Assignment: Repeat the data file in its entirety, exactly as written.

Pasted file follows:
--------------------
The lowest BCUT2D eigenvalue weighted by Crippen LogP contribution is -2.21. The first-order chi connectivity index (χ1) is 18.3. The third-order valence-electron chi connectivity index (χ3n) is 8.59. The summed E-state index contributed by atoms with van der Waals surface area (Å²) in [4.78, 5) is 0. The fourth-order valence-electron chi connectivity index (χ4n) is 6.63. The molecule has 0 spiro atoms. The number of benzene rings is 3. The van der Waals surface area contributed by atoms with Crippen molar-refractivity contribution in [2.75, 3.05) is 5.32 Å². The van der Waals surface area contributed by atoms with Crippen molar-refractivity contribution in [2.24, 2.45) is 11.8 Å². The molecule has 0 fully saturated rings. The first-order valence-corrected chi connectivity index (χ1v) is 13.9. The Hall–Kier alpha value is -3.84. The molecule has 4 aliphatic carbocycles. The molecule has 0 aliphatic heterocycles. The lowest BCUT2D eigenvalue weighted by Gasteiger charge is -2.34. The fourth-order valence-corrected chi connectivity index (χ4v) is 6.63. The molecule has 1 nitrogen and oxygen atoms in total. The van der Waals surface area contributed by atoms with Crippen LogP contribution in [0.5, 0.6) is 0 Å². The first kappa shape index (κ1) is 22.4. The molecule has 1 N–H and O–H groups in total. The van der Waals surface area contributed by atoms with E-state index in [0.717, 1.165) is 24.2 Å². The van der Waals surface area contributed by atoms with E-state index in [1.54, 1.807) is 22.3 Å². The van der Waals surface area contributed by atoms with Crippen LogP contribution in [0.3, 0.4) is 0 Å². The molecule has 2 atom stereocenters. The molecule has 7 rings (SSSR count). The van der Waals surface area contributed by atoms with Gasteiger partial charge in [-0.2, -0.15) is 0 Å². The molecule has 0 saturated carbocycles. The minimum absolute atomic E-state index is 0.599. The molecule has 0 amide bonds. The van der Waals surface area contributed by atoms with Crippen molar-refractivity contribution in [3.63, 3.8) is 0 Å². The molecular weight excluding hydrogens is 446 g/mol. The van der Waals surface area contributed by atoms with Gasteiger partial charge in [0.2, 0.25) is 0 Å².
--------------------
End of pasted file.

The lowest BCUT2D eigenvalue weighted by Crippen LogP contribution is -2.21. The first-order chi connectivity index (χ1) is 18.3. The third-order valence-electron chi connectivity index (χ3n) is 8.59. The summed E-state index contributed by atoms with van der Waals surface area (Å²) in [4.78, 5) is 0. The fourth-order valence-electron chi connectivity index (χ4n) is 6.63. The molecule has 0 spiro atoms. The number of benzene rings is 3. The van der Waals surface area contributed by atoms with Crippen molar-refractivity contribution in [2.75, 3.05) is 5.32 Å². The van der Waals surface area contributed by atoms with Crippen molar-refractivity contribution in [2.24, 2.45) is 11.8 Å². The molecule has 0 fully saturated rings. The first-order valence-corrected chi connectivity index (χ1v) is 13.9. The Hall–Kier alpha value is -3.84. The molecule has 4 aliphatic carbocycles. The molecule has 0 aliphatic heterocycles. The lowest BCUT2D eigenvalue weighted by Gasteiger charge is -2.34. The fourth-order valence-corrected chi connectivity index (χ4v) is 6.63. The molecule has 1 nitrogen and oxygen atoms in total. The van der Waals surface area contributed by atoms with Crippen LogP contribution in [0.5, 0.6) is 0 Å². The first kappa shape index (κ1) is 22.4. The molecule has 1 N–H and O–H groups in total. The van der Waals surface area contributed by atoms with E-state index in [0.717, 1.165) is 24.2 Å². The van der Waals surface area contributed by atoms with E-state index in [1.54, 1.807) is 22.3 Å². The van der Waals surface area contributed by atoms with Crippen LogP contribution in [0.3, 0.4) is 0 Å². The molecule has 2 atom stereocenters. The molecule has 7 rings (SSSR count). The van der Waals surface area contributed by atoms with Gasteiger partial charge in [-0.2, -0.15) is 0 Å². The molecule has 0 saturated carbocycles. The minimum absolute atomic E-state index is 0.599. The molecule has 0 amide bonds. The van der Waals surface area contributed by atoms with Crippen molar-refractivity contribution in [3.63, 3.8) is 0 Å². The molecular weight excluding hydrogens is 446 g/mol. The van der Waals surface area contributed by atoms with Gasteiger partial charge in [0.2, 0.25) is 0 Å².